Most football enthusiast knew without a doubt that the Ohio State Buckeyes would come out on top against Florida A&M. However, no one had a clue the quietus in Ohio Stadium would be so mortifying. Not only did Ohio State win the game, they went for the gusto wiping the FAMU Rattlers out in a 76-0 mismatch victory.
This particular victory was one for the record books going down in history for both teams. FAMU, who implemented football into their athletic department in 1899, has never been hammered by so many points. Ohio State, on the other hand, hasn't had a victory of such magnitude since their 1935 win over Drake when they put a whopping 85 points on the board to Drake's mere 7.
Nothing about this particular game was ordinary. The first few minutes of the game kicked everything off with a bizarre spin. FAMU's Patrick Aiken picked off QB Kenny Guiton's touch down pass attempt in the end zone. Aiken opted to run the ball to the 7-yard line, but the interception was short lived, as he fumbled the ball back to the Buckeyes' two-yard line. The very next play resulted in the Buckeyes' scoring the first of many touchdowns.
In the first 6 minutes of the game, the Buckeyes (4-0) put up 21 in points. Guiton had already thrown 24 of 34 passes, gaining 215 yards. By the end of the first quarter, they had put 34 points on the board, which was more than Florida A&M had accumulated in yardage. Four touchdowns had been thrown by the end of the first quarter. The Rattlers didn't produce even a first down until the middle of the second quarter. By that time, they were already down by 48. Then, at halftime, the Buckeyes had managed to yield a staggering 55 points.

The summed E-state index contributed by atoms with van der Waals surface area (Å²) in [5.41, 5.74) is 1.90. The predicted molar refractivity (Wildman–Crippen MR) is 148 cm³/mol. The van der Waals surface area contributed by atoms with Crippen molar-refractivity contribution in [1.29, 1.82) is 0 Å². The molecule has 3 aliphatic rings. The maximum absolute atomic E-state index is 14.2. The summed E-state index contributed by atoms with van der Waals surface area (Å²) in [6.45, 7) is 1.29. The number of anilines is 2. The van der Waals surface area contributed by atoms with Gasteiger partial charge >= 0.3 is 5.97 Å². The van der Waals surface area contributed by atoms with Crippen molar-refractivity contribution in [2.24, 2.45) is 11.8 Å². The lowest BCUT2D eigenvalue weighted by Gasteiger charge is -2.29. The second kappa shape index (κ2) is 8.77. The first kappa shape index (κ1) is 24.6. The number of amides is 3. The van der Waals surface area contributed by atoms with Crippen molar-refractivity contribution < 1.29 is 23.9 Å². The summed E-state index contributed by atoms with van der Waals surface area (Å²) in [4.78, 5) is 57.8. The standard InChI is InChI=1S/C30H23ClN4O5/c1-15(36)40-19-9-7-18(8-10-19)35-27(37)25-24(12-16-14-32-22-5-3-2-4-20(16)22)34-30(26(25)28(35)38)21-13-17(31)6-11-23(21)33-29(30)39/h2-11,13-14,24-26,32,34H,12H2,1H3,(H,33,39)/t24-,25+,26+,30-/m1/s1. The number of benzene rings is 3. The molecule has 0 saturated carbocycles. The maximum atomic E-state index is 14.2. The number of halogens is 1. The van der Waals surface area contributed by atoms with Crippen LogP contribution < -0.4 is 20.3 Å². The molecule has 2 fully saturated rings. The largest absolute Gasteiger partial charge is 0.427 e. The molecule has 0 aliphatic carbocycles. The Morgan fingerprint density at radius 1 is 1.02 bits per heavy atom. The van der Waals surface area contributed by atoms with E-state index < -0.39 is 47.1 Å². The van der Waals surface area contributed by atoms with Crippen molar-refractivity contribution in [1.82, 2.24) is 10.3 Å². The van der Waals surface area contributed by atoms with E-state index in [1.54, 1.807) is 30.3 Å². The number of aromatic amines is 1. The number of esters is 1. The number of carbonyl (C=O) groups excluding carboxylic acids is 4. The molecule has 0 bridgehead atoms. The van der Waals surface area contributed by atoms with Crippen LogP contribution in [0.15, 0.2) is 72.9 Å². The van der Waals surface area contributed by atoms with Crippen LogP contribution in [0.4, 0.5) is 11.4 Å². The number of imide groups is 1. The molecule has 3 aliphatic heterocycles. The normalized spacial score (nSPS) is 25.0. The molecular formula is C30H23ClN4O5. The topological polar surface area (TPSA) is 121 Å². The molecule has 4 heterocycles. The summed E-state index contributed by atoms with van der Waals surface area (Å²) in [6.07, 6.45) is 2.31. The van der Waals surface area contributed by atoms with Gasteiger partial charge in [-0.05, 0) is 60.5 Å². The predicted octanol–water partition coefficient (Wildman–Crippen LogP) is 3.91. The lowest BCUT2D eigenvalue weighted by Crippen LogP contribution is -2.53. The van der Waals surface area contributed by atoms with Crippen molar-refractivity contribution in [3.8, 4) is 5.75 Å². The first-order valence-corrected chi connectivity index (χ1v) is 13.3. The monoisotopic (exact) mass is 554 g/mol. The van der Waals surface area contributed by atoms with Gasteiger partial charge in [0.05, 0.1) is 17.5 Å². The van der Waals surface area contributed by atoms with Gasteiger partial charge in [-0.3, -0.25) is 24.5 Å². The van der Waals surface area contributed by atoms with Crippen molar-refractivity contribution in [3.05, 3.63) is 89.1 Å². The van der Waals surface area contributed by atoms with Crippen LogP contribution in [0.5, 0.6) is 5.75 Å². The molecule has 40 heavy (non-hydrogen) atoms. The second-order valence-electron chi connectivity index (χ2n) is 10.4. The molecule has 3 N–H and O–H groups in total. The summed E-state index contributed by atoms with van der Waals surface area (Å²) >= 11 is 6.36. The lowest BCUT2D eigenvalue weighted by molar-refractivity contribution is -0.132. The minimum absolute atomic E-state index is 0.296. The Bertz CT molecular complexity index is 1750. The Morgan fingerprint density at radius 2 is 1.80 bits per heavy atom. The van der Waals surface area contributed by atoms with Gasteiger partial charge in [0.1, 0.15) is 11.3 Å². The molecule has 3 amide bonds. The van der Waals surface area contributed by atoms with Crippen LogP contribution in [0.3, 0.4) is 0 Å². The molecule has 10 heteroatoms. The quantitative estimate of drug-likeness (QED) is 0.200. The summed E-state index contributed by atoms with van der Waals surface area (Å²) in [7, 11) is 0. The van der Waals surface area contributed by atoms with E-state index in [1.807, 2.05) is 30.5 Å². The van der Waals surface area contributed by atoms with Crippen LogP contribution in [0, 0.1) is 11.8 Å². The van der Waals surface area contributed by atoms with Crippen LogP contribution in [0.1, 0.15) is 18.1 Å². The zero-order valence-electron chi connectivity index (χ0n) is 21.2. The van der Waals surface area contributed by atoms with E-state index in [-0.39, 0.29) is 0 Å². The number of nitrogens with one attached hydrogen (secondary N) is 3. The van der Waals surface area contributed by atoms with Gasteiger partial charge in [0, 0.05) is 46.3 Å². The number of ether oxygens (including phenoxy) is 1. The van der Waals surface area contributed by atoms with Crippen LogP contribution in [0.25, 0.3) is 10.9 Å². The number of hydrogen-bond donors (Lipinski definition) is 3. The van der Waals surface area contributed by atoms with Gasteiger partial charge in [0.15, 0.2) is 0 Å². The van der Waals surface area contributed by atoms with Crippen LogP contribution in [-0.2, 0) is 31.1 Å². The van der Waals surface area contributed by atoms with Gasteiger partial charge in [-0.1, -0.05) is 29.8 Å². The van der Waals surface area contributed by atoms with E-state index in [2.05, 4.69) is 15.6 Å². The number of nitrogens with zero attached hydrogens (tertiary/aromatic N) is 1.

While the number on the scoreboard was definitely not the norm, the win didn't even seem like a laudable feat. By just halftime, it could be best-described as complete overkill. However EPSN reports, Coach Earl Holmes, head of the FAMU Rattlers, made a point of expressing his keen sportsmanship toward the game. “We don't want a pity party. I don't have a problem with that. I don't expect the coach to kneel. You play the game. You play for 60 minutes." In a nutshell, Holmes just reiterated that the Buckeyes didn't just run the score up. They simply played the game with excellent precision.
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